What is the place of consciousness in nature? Will we ever understand it in a ‘scientific’ way? What about thinking in general? Are human minds, essentially, grey wet computers, or do we need altogether distinctive conceptual resources to understand them? These kinds of questions have concerned philosophers of mind for centuries, and in this module we’ll address a range that are central to contemporary debates. We begin with the metaphysical question of whether consciousness can be accommodated in a ‘physicalist’ world view, examining the difficulties faced by various different attempts to analyse it in physical (‘scientific’) terms. We then move to some fundamental questions about mental states in general: Are they located inside people’s heads? Can they be understood in purely descriptive terms, or are they (like moral and other evaluative properties are often held to be) in some sense essentially ‘normative’?  

Value of Life

This module is intended to provide scope for an assessment of that brand of extreme philosophical pessimism according to which life not only has no positive value but is something we should be better off without – that, to echo the title of a recent book by David Benatar, it is “better never to have been”. The initial focus will be on the arguments for this view put forward recently by Benatar himself and before him by Arthur Schopenhauer (1788-1860). The focus will then shift to the more affirmative approaches of thinkers like Friedrich Nietzsche (1844-1900) and William James (1842-1910). An important subsidiary theme will be the nature of pleasure, pain, happiness and suffering.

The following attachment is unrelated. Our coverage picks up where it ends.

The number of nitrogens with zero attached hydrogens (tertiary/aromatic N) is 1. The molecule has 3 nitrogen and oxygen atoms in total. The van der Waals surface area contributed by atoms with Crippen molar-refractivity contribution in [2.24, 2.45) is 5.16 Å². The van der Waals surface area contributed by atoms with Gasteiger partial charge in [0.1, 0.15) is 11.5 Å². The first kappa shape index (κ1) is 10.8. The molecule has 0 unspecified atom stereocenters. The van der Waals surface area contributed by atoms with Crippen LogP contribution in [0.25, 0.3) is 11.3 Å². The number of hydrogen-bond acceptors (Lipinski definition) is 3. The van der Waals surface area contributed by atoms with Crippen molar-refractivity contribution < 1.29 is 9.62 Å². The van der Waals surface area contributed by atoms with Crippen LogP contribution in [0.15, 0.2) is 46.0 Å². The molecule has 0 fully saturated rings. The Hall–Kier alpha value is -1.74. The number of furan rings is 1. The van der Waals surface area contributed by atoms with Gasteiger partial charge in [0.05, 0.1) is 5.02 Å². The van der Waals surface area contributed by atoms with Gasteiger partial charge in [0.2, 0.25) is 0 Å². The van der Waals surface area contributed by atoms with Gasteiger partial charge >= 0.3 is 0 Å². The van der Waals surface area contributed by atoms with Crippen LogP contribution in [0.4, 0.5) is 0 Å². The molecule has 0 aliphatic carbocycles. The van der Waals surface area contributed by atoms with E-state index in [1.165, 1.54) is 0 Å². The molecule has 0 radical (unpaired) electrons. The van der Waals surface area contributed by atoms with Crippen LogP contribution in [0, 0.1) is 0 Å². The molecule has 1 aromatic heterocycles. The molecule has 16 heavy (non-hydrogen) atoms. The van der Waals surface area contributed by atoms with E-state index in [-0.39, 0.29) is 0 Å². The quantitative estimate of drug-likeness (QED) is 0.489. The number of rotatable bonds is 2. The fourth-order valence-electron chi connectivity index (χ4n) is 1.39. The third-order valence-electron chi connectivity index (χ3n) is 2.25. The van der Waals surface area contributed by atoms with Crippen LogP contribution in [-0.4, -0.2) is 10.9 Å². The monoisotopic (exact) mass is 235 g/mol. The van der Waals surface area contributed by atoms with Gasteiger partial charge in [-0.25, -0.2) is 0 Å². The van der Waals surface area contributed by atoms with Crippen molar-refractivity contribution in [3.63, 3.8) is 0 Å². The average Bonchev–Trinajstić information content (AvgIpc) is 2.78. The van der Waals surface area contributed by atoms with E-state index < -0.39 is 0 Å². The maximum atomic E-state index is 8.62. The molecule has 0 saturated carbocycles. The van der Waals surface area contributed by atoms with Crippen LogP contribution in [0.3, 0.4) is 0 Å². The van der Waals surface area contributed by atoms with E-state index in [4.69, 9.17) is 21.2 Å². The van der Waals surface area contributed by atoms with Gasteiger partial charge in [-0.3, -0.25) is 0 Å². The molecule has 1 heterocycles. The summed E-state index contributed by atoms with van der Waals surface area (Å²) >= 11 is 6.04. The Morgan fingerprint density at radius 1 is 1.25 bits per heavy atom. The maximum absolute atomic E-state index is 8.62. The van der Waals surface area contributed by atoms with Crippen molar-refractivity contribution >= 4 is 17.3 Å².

Classical Problems in the Philosophy of Religion

Description to follow

Islamic Philosophy

Description to follow

Problems of Religious Diversity

Description to follow

Research Seminar

This is an innovative module which replicates the experience of being a professional academic. You will attend the PhilSoc and choose a topic from those discussed at the seminar.  You will then write your own paper on that topic, which is assessed by members of staff as if it was going through the 'peer-review' process for acceptance to an academic journal. You will then present your paper in the Postgraduate Seminar and rewrite it according the comments. This module provides a unique and invaluable experience for students considering continuing in academia.

Fees and funding

We charge an annual tuition fee. Fees for 2015/16 are as follows:

  • Home / EU: £6,210 full-time; £3,105 part-time
  • Overseas: £14,140 full-time

For part-time students, the above fee quoted is for year one only and tuition fees will also be payable in year two of your programme.

Eligibility for Home/EU or Overseas fees can be verified with Admissions. Learn more about fees for international students

Tuition fees can either be paid in full or by instalments. Learn more about postgraduate tuition fees and funding

Scholarships and studentships

Scholarships to cover fees and/or maintenance costs may be available. To discover whether you are eligible for any award across the University, and to start your funding application, please visit the University's Postgraduate Funding Database.

International students can often gain funding through overseas research scholarships, Commonwealth scholarships or their home government.